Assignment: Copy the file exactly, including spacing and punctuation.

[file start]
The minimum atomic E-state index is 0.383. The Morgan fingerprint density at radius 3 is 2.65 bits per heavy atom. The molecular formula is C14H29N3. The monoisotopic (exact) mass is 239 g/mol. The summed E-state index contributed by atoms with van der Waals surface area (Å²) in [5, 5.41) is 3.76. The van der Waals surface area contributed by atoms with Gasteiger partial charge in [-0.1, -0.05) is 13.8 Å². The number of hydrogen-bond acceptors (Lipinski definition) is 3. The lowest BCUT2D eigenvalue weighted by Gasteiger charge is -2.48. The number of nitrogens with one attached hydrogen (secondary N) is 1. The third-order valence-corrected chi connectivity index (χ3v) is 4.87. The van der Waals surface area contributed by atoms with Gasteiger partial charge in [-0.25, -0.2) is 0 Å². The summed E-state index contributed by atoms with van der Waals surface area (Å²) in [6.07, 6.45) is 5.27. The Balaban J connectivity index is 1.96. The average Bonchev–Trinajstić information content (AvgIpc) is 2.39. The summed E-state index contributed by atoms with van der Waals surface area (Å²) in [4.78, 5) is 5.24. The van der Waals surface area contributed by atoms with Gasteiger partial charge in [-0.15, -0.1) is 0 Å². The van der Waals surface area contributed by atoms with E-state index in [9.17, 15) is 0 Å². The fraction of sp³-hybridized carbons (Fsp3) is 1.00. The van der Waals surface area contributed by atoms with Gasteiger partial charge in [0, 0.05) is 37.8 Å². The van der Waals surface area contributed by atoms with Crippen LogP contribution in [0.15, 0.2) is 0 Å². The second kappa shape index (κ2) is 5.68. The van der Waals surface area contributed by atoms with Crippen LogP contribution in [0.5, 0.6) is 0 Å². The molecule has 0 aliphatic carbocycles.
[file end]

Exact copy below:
The minimum atomic E-state index is 0.383. The Morgan fingerprint density at radius 3 is 2.65 bits per heavy atom. The molecular formula is C14H29N3. The monoisotopic (exact) mass is 239 g/mol. The summed E-state index contributed by atoms with van der Waals surface area (Å²) in [5, 5.41) is 3.76. The van der Waals surface area contributed by atoms with Gasteiger partial charge in [-0.1, -0.05) is 13.8 Å². The number of hydrogen-bond acceptors (Lipinski definition) is 3. The lowest BCUT2D eigenvalue weighted by Gasteiger charge is -2.48. The number of nitrogens with one attached hydrogen (secondary N) is 1. The third-order valence-corrected chi connectivity index (χ3v) is 4.87. The van der Waals surface area contributed by atoms with Gasteiger partial charge in [-0.25, -0.2) is 0 Å². The summed E-state index contributed by atoms with van der Waals surface area (Å²) in [6.07, 6.45) is 5.27. The Balaban J connectivity index is 1.96. The average Bonchev–Trinajstić information content (AvgIpc) is 2.39. The summed E-state index contributed by atoms with van der Waals surface area (Å²) in [4.78, 5) is 5.24. The van der Waals surface area contributed by atoms with Gasteiger partial charge in [-0.15, -0.1) is 0 Å². The van der Waals surface area contributed by atoms with E-state index in [9.17, 15) is 0 Å². The fraction of sp³-hybridized carbons (Fsp3) is 1.00. The van der Waals surface area contributed by atoms with Gasteiger partial charge in [0, 0.05) is 37.8 Å². The van der Waals surface area contributed by atoms with Crippen LogP contribution in [0.15, 0.2) is 0 Å². The second kappa shape index (κ2) is 5.68. The van der Waals surface area contributed by atoms with Crippen LogP contribution in [0.5, 0.6) is 0 Å². The molecule has 0 aliphatic carbocycles.